Let’s take a look at the differences in the Siegley Hahn Bench Plane Lever caps. These help date the plane and will help determine if the plane is a Siegley, Stanley made Siegley or Edwin Hahn.
First up is the original Siegley. This cap is meant to work as a chip breaker and can be adjusted to the height (or distance to the end of the blade) by the two screws. This is part of Jacob Siegley’s patent #510,096 Granted Dec. 05, 1893
Siegley was from Wilkes-Barre, PA
More info can be found in John F Rumph’s book “Plane Makers of Wikes-Barre, Pennsylvania: Jacob Siegley, Edwin Hahn, Keystone Tool Works”
The very early Siegley planes did not have the number cast, but not to be mistaken with the later pebbled cap made by Stanley.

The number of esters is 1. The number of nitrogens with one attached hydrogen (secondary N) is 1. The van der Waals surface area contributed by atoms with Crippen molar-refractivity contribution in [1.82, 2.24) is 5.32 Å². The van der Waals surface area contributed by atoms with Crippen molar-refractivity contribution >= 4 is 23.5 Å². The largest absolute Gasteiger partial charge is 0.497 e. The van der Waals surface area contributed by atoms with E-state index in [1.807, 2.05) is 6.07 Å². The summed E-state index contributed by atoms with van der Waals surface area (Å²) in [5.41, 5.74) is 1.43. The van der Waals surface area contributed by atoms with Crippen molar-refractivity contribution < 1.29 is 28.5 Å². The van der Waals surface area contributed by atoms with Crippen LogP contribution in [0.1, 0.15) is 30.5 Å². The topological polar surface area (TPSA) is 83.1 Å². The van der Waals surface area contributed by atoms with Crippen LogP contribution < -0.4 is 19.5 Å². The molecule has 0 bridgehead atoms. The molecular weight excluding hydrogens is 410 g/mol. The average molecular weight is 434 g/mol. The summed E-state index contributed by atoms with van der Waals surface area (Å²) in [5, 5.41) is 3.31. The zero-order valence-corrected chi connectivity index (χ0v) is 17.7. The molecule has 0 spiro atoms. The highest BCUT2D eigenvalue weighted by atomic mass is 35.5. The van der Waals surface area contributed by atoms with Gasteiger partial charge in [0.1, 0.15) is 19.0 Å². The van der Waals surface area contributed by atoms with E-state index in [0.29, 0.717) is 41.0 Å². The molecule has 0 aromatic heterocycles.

If you find Siegley’s name on the base of an original Siegley plane it will be small and inconspicuous.
Stanley bought Siegley out in Aug 1901, and the caps started looking like this next image. Later Stanley made caps will not have the patent date on the cap. These planes have Siegley’s name cast prominently in the base.
It’s believed that Edwin Hahn bought Siegley’s equipment and patterns after Stanley bought the rights to Siegley’s planes and subsequently Siegley went to work for Stanley. There are only a few differences in the planes, but the cap is the biggest difference.
This first image is a typical early Hahn cap. Note the lack of the adjustment screws.
Hahn later made the cap adjustable. This was most likely to avoid a conflict with the original patent which Stanley now had rights to.
The back of a Hahn adjustable cap.
You will also notice some of Hahn’s casting to be a little rough.